Manners & Misdemeanors
Kissing Etiquette: How Do You Greet Someone You've Just Met?
A handshake? One kiss or two?
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You lean in to greet your friend with a kiss on the cheek while he goes in for a hug. You both pause mid-air or you land your platonic peck somewhere near his ear and apologize afterward. It is an Awkward Social Dance. 

The First Encounter

When meeting someone for the first time, hold out your hand and go for a handshake. You have not known that person long enough for you to be making facial contact with each other. It’s the safest and most universally accepted form of greeting and also saves you the time and trouble when navigating through a crowd of strangers.

Grip the acquaintance’s hand firmly, but do not squeeze. Etiquette expert Alex Frampton says, “For a good handshake, put your palm and thumb out straight so your hands connect well.” You will also get a “much better result out of a good handshake and good eye contact and a smile, than a little kiss on the cheek.”


Of course, there are instances when a social kiss is appropriate during a first encounter. In the fashion world or when being introduced to a long-lost family member, you may go in for the cheek kiss. Assess the situation and the environment in which you two are introduced in and go from there.  

*In France, at least two kisses are given. The number of kisses depends on the region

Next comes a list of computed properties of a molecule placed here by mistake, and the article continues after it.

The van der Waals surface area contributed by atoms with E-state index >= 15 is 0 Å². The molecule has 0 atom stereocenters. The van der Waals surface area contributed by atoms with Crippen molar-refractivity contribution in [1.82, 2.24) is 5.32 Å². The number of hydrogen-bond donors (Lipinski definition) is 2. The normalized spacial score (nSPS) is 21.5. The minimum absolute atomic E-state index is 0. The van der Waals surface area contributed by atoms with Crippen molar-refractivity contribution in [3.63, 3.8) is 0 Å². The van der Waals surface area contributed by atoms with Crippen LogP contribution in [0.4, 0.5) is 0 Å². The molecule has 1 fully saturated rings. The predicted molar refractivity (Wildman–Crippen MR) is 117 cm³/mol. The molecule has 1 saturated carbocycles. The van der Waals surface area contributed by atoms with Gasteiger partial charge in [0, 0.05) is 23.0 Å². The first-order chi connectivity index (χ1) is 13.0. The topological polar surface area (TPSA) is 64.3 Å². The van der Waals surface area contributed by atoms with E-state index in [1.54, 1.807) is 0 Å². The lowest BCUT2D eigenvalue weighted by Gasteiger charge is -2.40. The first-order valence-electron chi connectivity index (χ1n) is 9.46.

**Social etiquette in Spain dictates that only men kiss women

Beso or beso-beso?

The beso, which translates to “kiss” in Spanish, has become the primary gesture for greeting friends and loved ones in Manila, yet its unsaid rules remain a mystery to many. It's a display of intimacy between two parties, thus differentiating it from the stiffer handshake. Curiously, some believe that offering two kisses is a less intimate act than one peck on the cheek. The single kiss is reserved for close friends, family, and lovers. Remember this: two is a greeting, one is an act of affection.

Two kisses are not as common in the Philippines, so the number depends on your culture. When meeting a foreigner, perhaps someone from France or Argentina where they tend to land more than one kiss, allow them to make the first move if you aren’t sure. Don’t try to plant one on someone from Japan. Offering a bow is enough.

To ease your way into that beso, here are a few tips:

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1. In any case, the general rule is to come in from your left and kiss the receiver’s right cheek first. Not everyone got this memo so be prepared to change direction at any second. It pays to remember that in France, they drive on the wrong side of the road, so their kisses start from the opposite as well.

2. Make your intentions clear so the receiver isn’t surprised when you’re suddenly inches away from his face.

3. Air kisses are a no-no. They seem superficial and defeat the purpose of this intimate act. 

4. Avoid leaving traces of saliva or lipstick on another’s cheek. That’s just unsanitary.

5. Hold off on the kissing sounds. Mwah-mwahs come off as distasteful and insincere.


Suppose you had a lovely time chatting with a colleague you just met and after an hour of laughing at each other’s jokes, you feel like you’ve found a sister in her. In this instance—and it should be mutual—express how you had such a nice time meeting her by rewarding her with a goodbye kiss.

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Hannah Lazatin
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